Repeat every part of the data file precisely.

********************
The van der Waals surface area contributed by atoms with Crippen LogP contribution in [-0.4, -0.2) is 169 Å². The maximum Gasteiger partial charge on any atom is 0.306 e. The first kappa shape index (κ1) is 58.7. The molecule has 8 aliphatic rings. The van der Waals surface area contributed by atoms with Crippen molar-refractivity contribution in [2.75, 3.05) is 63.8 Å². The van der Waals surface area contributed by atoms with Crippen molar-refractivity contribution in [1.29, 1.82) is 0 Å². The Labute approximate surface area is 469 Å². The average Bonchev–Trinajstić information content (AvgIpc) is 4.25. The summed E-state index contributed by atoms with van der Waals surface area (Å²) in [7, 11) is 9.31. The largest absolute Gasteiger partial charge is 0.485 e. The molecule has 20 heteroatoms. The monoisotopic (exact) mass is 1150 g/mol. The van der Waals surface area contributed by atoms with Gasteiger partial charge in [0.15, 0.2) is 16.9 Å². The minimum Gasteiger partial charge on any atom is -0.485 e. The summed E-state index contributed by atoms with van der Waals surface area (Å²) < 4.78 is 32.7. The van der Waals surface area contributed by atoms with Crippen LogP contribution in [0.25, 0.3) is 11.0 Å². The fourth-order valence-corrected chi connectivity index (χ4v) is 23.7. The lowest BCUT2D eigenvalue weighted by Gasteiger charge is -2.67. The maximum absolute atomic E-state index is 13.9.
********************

The van der Waals surface area contributed by atoms with Crippen LogP contribution in [-0.4, -0.2) is 169 Å². The maximum Gasteiger partial charge on any atom is 0.306 e. The first kappa shape index (κ1) is 58.7. The molecule has 8 aliphatic rings. The van der Waals surface area contributed by atoms with Crippen molar-refractivity contribution in [2.75, 3.05) is 63.8 Å². The van der Waals surface area contributed by atoms with Crippen molar-refractivity contribution in [1.29, 1.82) is 0 Å². The Labute approximate surface area is 469 Å². The average Bonchev–Trinajstić information content (AvgIpc) is 4.25. The summed E-state index contributed by atoms with van der Waals surface area (Å²) in [7, 11) is 9.31. The largest absolute Gasteiger partial charge is 0.485 e. The molecule has 20 heteroatoms. The monoisotopic (exact) mass is 1150 g/mol. The van der Waals surface area contributed by atoms with Gasteiger partial charge in [0.15, 0.2) is 16.9 Å². The minimum Gasteiger partial charge on any atom is -0.485 e. The summed E-state index contributed by atoms with van der Waals surface area (Å²) < 4.78 is 32.7. The van der Waals surface area contributed by atoms with Crippen LogP contribution in [0.25, 0.3) is 11.0 Å². The fourth-order valence-corrected chi connectivity index (χ4v) is 23.7. The lowest BCUT2D eigenvalue weighted by Gasteiger charge is -2.67. The maximum absolute atomic E-state index is 13.9.